Berkshire County is officially in a drought. Is that concerning?
PITTSFIELD — It might be hard to believe after this weekend's thunderstorms, but Berkshire County is in a drought.
The U.S. Drought Monitor upgraded the Berkshires and most of Massachusetts last week from a "D0" intensity, signifying abnormally dry conditions, to "D1", meaning a moderate drought. That designation could be updated on Thursday, but it's by no means guaranteed that recent precipitation will change the county's status.
At the National Weather Service in Albany, N.Y., meteorologist-in-charge Raymond O'Keefe said summer weather will likely maintain the drought for the foreseeable future.
"At least over the next month or so, we're looking at dry conditions, below normal precipitation," he said.
Part of the problem is the nature of summer precipitation. Rain in the summertime usually occurs in thunderstorms, which dump a lot of water on a small area for a brief period of time. On Sunday and Monday, for instance, Pittsfield received about 2 1/4 inches of rainfall.
While it's better than no rain at all, that type of system won't cure regional drought.
"Generally speaking, we are stuck with this for the rest of the summer," O'Keefe said of drought conditions.
Relief could come in the fall when more consistent rain patterns occur, he said. But until then, evaporation will occur quicker than precipitation can replenish the landscape.
The current drought isn't record-breaking for the Berkshires, but O'Keefe said it's not far off.
Rainfall data for Pittsfield shows that the least amount of precipitation between April 1 and June 28 occurred in 1964, when the city received just 6.12 inches of rain. This year, it's 8.84 inches. The average, meanwhile, is 12.24 inches.
But while the dry weather is real, it's not time for the alarm bells to go off, said Ricardo Morales, commissioner of public utilities for the city of Pittsfield.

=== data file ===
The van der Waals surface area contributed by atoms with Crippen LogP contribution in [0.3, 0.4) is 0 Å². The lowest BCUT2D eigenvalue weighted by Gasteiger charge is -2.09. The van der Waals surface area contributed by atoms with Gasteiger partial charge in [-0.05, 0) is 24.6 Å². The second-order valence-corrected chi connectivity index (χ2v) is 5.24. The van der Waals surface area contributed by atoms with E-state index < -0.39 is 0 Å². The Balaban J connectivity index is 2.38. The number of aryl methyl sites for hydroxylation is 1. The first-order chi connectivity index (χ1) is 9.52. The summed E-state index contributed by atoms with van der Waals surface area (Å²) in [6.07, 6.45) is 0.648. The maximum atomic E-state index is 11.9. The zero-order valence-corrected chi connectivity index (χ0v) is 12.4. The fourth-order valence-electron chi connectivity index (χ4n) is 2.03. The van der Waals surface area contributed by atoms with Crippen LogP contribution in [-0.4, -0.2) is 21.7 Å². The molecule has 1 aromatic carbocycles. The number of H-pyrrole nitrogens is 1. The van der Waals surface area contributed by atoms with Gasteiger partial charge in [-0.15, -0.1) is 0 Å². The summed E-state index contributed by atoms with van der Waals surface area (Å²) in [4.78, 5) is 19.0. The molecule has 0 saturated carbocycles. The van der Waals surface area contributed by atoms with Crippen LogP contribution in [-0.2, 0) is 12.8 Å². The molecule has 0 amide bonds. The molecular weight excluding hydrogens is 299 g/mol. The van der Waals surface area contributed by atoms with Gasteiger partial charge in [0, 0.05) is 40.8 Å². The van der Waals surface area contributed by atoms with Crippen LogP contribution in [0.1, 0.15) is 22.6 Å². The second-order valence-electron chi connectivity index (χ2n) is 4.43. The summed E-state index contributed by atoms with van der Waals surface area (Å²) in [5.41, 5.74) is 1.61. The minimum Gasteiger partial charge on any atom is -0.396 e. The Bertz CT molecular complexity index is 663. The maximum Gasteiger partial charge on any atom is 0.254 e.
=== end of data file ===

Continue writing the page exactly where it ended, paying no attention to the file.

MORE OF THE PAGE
"We don't have any indication so far that there's going to be a water shortage," Morales said. "We just have to keep an eye out, pay attention to the water levels."
Those water levels are at the five reservoirs from which Pittsfield gets its water. The largest one, Cleveland Brook Reservoir, is about 3 feet below its standard level right now, despite the recent rain. Morales estimates that another three weeks of low precipitation could lower that to a 4-foot deficit.
Once the reservoir is 4 feet below normal, the severity of the city's drought would escalate from the "normal" stage to "mild," according to guidelines compiled by the state and city that Morales shared via email. The city could institute water restrictions if the severity reaches "significant" — one stage up from mild, but less than the highest stages of "critical" and "emergency."
"If we continue this trend or if we see reservoir levels dropping at a faster pace, we may be compelled to act quickly to implement conservation steps throughout the community according to our drought management plan," Morales wrote.
In Lenox, water superintendent Bob Horn is well aware of the situation Berkshire County could find itself in. His town's two reservoirs are at a good level right now, but the brook that feeds them is starting to lag. Horn said the town has benefited from a decrease in water usage created by the lack of summer tourism due to COVID-19.
In response to the drought, Horn posted suggestions on the town website, teaching residents to effectively water their lawns without wasting water. He hopes the educational effort can prevent a shortage, or else the town might have to restrict how much water residents can use.
"Right now we're not looking to do that," Horn said, "but we'll have to wait and see next month or so."
Jack Lyons can be reached at email@example.com. Follow him on Twitter at @JackLyonsND.
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